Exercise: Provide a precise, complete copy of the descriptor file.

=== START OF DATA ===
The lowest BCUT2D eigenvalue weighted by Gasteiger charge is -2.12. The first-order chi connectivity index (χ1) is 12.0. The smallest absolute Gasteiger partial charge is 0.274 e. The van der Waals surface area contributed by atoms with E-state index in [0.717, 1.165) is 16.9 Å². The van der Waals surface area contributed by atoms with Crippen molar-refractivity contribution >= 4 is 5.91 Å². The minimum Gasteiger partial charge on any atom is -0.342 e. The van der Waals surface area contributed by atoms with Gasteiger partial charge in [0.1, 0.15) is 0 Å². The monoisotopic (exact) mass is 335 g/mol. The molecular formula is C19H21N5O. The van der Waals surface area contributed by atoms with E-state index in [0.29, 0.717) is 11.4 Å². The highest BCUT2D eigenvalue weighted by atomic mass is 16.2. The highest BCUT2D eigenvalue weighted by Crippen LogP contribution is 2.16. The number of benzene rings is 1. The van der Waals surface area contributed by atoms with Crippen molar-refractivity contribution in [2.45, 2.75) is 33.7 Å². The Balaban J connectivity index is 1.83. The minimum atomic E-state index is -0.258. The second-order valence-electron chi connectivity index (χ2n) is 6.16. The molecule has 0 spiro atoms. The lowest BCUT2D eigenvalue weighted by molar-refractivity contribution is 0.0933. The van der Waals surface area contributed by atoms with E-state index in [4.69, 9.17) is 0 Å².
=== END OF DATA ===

The lowest BCUT2D eigenvalue weighted by Gasteiger charge is -2.12. The first-order chi connectivity index (χ1) is 12.0. The smallest absolute Gasteiger partial charge is 0.274 e. The van der Waals surface area contributed by atoms with E-state index in [0.717, 1.165) is 16.9 Å². The van der Waals surface area contributed by atoms with Crippen molar-refractivity contribution >= 4 is 5.91 Å². The minimum Gasteiger partial charge on any atom is -0.342 e. The van der Waals surface area contributed by atoms with Gasteiger partial charge in [0.1, 0.15) is 0 Å². The monoisotopic (exact) mass is 335 g/mol. The molecular formula is C19H21N5O. The van der Waals surface area contributed by atoms with E-state index in [0.29, 0.717) is 11.4 Å². The highest BCUT2D eigenvalue weighted by atomic mass is 16.2. The highest BCUT2D eigenvalue weighted by Crippen LogP contribution is 2.16. The number of benzene rings is 1. The van der Waals surface area contributed by atoms with Crippen molar-refractivity contribution in [2.45, 2.75) is 33.7 Å². The Balaban J connectivity index is 1.83. The minimum atomic E-state index is -0.258. The second-order valence-electron chi connectivity index (χ2n) is 6.16. The molecule has 0 spiro atoms. The lowest BCUT2D eigenvalue weighted by molar-refractivity contribution is 0.0933. The van der Waals surface area contributed by atoms with E-state index in [4.69, 9.17) is 0 Å².